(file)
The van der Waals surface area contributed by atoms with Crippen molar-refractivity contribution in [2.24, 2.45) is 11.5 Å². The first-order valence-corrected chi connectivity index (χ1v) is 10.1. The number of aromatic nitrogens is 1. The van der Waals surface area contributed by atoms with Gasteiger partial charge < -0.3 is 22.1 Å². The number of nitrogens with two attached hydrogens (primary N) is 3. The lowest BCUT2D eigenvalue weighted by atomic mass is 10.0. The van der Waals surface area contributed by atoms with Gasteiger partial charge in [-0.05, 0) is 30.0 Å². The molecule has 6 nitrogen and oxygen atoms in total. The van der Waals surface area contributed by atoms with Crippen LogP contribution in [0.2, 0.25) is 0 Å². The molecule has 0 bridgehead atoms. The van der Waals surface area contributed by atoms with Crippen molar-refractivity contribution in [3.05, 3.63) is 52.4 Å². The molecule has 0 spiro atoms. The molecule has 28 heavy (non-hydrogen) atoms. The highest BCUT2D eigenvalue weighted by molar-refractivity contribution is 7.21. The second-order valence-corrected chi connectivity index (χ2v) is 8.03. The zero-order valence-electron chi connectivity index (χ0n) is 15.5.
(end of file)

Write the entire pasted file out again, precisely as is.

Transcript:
The van der Waals surface area contributed by atoms with Crippen molar-refractivity contribution in [2.24, 2.45) is 11.5 Å². The first-order valence-corrected chi connectivity index (χ1v) is 10.1. The number of aromatic nitrogens is 1. The van der Waals surface area contributed by atoms with Gasteiger partial charge < -0.3 is 22.1 Å². The number of nitrogens with two attached hydrogens (primary N) is 3. The lowest BCUT2D eigenvalue weighted by atomic mass is 10.0. The van der Waals surface area contributed by atoms with Gasteiger partial charge in [-0.05, 0) is 30.0 Å². The molecule has 6 nitrogen and oxygen atoms in total. The van der Waals surface area contributed by atoms with Crippen LogP contribution in [0.2, 0.25) is 0 Å². The molecule has 0 bridgehead atoms. The van der Waals surface area contributed by atoms with Crippen molar-refractivity contribution in [3.05, 3.63) is 52.4 Å². The molecule has 0 spiro atoms. The molecule has 28 heavy (non-hydrogen) atoms. The highest BCUT2D eigenvalue weighted by molar-refractivity contribution is 7.21. The second-order valence-corrected chi connectivity index (χ2v) is 8.03. The zero-order valence-electron chi connectivity index (χ0n) is 15.5.